Physicians should have more freedom to coordinate care, MedPAC says
■ The commission tells Congress that ACOs and payment bundling could prove flexible enough to move the system away from the downsides of fee for service.
By Charles Fiegl amednews staff — Posted July 9, 2012
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Washington Physicians must be given flexibility in how they participate in new Medicare payment models for care coordination efforts to be successful, according to a new report by a congressional advisory panel.
Recent government studies have shown that most Medicare demonstrations on coordinating care have failed to improve patient outcomes and produce cost savings. However, some models — ones that give doctors more leeway and additional options in caring for patient populations — have proven to raise the quality of care and lower program spending, according to the Medicare Payment Advisory Commission’s annual June report. MedPAC provides advice to Congress and the administration on how to reform the way Medicare pays for services, but they are under no obligation to follow the recommendations.
“To be successful, a program of care coordination has to be carefully woven into the practice environment where it occurs,” said MedPAC Chair Glenn Hackbarth. “It’s not possible to achieve good care coordination by imposing it externally. It’s not the sort of thing you can design from a distance and plug into a local health care system.”
Hackbarth provided testimony on the commission’s report during a June 19 hearing of the House Ways and Means health subcommittee. He said Medicare’s fragmented fee-for-service model has created gaps in care coordination, leaving patients to fall through cracks in a health care system where spending continues to rise. Fee for service has lacked tools for physicians and other health professionals to communicate easily across patient care settings and has lacked financial incentives to coordinate care.
Furthermore, fee for service does not hold physicians accountable for coordinating care, the report states. Patients and their families are responsible for being the link between doctors, so the failure of previous care coordination experiments in the Medicare system was to be expected. “These care coordination interventions must work against strong incentives and patterns of behavior in [fee for service] that push in the opposite direction.”
MedPAC said two approaches can improve coordination — changing incentives to provide better instead of just more care and giving physicians the flexibility to use available resources to raise quality of care for beneficiaries.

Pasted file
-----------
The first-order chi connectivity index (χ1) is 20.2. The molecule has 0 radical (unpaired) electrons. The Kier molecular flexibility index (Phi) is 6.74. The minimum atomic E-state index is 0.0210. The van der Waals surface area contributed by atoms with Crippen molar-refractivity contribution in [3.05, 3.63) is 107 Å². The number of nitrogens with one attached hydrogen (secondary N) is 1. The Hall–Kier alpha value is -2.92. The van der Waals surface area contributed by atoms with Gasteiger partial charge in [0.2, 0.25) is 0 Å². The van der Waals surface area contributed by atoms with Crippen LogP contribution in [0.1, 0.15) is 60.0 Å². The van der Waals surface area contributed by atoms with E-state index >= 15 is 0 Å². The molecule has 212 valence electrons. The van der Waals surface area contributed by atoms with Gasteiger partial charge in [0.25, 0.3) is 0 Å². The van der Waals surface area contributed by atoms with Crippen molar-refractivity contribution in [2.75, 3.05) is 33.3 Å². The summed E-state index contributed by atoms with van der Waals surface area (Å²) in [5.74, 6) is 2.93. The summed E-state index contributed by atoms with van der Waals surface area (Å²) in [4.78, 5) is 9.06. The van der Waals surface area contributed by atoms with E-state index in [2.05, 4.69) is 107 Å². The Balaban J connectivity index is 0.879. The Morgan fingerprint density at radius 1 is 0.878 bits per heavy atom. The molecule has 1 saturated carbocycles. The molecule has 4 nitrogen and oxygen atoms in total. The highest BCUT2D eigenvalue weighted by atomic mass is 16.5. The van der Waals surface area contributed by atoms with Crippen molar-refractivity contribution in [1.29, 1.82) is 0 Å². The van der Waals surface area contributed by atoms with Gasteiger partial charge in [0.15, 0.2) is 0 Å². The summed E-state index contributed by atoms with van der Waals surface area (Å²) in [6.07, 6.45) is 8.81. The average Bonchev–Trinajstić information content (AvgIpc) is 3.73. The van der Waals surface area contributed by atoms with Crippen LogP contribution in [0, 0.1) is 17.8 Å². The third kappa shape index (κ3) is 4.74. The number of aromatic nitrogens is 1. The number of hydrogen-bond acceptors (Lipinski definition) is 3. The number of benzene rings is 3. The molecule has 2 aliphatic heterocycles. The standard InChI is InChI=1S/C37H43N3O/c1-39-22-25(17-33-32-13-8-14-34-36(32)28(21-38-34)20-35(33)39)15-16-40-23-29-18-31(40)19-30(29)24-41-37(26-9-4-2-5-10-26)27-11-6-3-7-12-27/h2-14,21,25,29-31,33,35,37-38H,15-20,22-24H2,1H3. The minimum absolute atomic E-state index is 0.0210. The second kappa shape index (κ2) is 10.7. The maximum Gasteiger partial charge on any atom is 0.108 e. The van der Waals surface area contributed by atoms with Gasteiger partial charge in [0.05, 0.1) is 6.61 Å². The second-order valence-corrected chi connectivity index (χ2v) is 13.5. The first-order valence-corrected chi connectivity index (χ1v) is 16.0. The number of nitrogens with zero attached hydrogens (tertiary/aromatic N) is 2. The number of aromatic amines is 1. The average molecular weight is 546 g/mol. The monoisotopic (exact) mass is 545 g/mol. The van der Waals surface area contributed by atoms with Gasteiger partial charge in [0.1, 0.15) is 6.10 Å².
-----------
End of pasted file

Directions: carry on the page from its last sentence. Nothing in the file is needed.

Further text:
“Some of the new payment models, such as the shared savings payment approach for accountable care organizations or bundled payment initiatives, can move the Medicare program toward these goals,” the report said.
The American Medical Association was pleased to see sections of the MedPAC June report focus on care coordination, said AMA Immediate Past President Peter W. Carmel, MD. The Association has advocated support for increasing coordination in Medicare to improve quality of care for patients and further stabilize the solvency of the program.
“We are especially pleased the report stresses the need for Medicare to recognize and pay for care coordination services that physicians are already conducting, including telephone calls, patient education and medication management,” Dr. Carmel said. “These services are critical to improving patient outcomes, especially for chronically ill patients.”
The Centers for Medicare & Medicaid Services does not pay for these services under the fee-for-service payment model. The Chronic Care Coordination Workgroup, which is a joint effort of the AMA’s CPT Editorial Panel and the AMA/Specialty Society Relative Value Scale Update Committee, has urged CMS to acknowledge the need to pay for the services. “As a result of the work group’s efforts, new codes and relative values will be available for CMS to consider for implementation” on Jan. 1, 2013, Dr. Carmel said.
Medicare’s fee schedule lacks outpatient evaluation and management codes to pay doctors for care coordination services, the MedPAC report states. The program does pay for hospital discharge activities.
To a certain extent, physicians have gone without pay for engaging in coordination activities, such as the services provided under the patient-centered medical home model, said Roland A. Goertz, MD, board chair of the American Academy of Family Physicians. The report clearly states that coordination is important and that Medicare needs to pay for it, he said.
Including new care coordination codes would be budget-neutral to the program, the report said. However, MedPAC did caution Congress that program spending could increase if utilization of the new services outpaces expectations.
Like other policymakers, MedPAC commissioners want Medicare to transition away from relying on the fee-for-service models that reward poor efficiency and high volume. Care coordination models, such as ACOs and shared savings programs, reward doctors for quality and hold them accountable if health spending for their patients rises above certain limits. Hackbarth said the system should apply pressure and “make it difficult” for doctors who remain in fee for service over the long term.
During Hackbarth’s testimony to lawmakers, Rep. Tom Price, MD (R, Ga.), asked him what he meant by making it difficult for physicians and how such a policy would improve patient care.
MedPAC recommends that there be pressure to move to new payment models, which would free physicians from the stringent billing requirements of fee for service. This would allow doctors to focus on patient care without having to worry about which codes to bill for the services, Hackbarth said. However, he said patients and physicians should continue to have the choice to participate in the fee-for-service program.